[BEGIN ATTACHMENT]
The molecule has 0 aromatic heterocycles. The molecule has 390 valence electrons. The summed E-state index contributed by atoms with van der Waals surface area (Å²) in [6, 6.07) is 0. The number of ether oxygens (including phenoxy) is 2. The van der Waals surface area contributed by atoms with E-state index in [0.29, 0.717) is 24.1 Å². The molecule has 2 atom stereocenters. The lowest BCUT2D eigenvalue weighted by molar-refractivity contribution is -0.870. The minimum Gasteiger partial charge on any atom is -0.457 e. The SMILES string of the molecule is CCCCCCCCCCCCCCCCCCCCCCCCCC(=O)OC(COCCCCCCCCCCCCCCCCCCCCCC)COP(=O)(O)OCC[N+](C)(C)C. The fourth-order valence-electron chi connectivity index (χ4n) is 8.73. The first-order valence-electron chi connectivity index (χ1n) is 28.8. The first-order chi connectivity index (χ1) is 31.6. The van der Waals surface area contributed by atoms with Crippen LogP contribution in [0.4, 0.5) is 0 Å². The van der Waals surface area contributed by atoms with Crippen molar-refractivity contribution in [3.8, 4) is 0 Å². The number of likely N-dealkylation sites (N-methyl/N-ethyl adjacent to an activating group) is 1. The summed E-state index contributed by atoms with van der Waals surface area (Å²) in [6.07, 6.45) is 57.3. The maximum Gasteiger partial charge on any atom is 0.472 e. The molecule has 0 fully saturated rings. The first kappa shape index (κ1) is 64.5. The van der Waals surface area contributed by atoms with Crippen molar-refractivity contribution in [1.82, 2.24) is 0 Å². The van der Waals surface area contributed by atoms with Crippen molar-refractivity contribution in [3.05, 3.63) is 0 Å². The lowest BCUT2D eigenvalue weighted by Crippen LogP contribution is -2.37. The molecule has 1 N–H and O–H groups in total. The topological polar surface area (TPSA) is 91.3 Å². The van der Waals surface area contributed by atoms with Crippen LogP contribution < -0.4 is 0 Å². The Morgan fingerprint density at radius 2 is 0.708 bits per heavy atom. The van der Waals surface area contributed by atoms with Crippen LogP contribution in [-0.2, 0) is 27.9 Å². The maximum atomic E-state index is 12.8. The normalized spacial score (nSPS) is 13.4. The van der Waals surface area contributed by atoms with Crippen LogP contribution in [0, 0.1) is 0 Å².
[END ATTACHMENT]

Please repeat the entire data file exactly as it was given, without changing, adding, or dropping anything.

The molecule has 0 aromatic heterocycles. The molecule has 390 valence electrons. The summed E-state index contributed by atoms with van der Waals surface area (Å²) in [6, 6.07) is 0. The number of ether oxygens (including phenoxy) is 2. The van der Waals surface area contributed by atoms with E-state index in [0.29, 0.717) is 24.1 Å². The molecule has 2 atom stereocenters. The lowest BCUT2D eigenvalue weighted by molar-refractivity contribution is -0.870. The minimum Gasteiger partial charge on any atom is -0.457 e. The SMILES string of the molecule is CCCCCCCCCCCCCCCCCCCCCCCCCC(=O)OC(COCCCCCCCCCCCCCCCCCCCCCC)COP(=O)(O)OCC[N+](C)(C)C. The fourth-order valence-electron chi connectivity index (χ4n) is 8.73. The first-order valence-electron chi connectivity index (χ1n) is 28.8. The first-order chi connectivity index (χ1) is 31.6. The van der Waals surface area contributed by atoms with Crippen LogP contribution in [0.4, 0.5) is 0 Å². The van der Waals surface area contributed by atoms with Crippen molar-refractivity contribution in [3.8, 4) is 0 Å². The number of likely N-dealkylation sites (N-methyl/N-ethyl adjacent to an activating group) is 1. The summed E-state index contributed by atoms with van der Waals surface area (Å²) in [6.07, 6.45) is 57.3. The maximum Gasteiger partial charge on any atom is 0.472 e. The molecule has 0 fully saturated rings. The first kappa shape index (κ1) is 64.5. The van der Waals surface area contributed by atoms with Crippen molar-refractivity contribution in [1.82, 2.24) is 0 Å². The van der Waals surface area contributed by atoms with Crippen molar-refractivity contribution in [3.05, 3.63) is 0 Å². The lowest BCUT2D eigenvalue weighted by Crippen LogP contribution is -2.37. The molecule has 1 N–H and O–H groups in total. The topological polar surface area (TPSA) is 91.3 Å². The van der Waals surface area contributed by atoms with Crippen LogP contribution < -0.4 is 0 Å². The Morgan fingerprint density at radius 2 is 0.708 bits per heavy atom. The van der Waals surface area contributed by atoms with Crippen LogP contribution in [-0.2, 0) is 27.9 Å². The maximum atomic E-state index is 12.8. The normalized spacial score (nSPS) is 13.4. The van der Waals surface area contributed by atoms with Crippen LogP contribution in [0, 0.1) is 0 Å².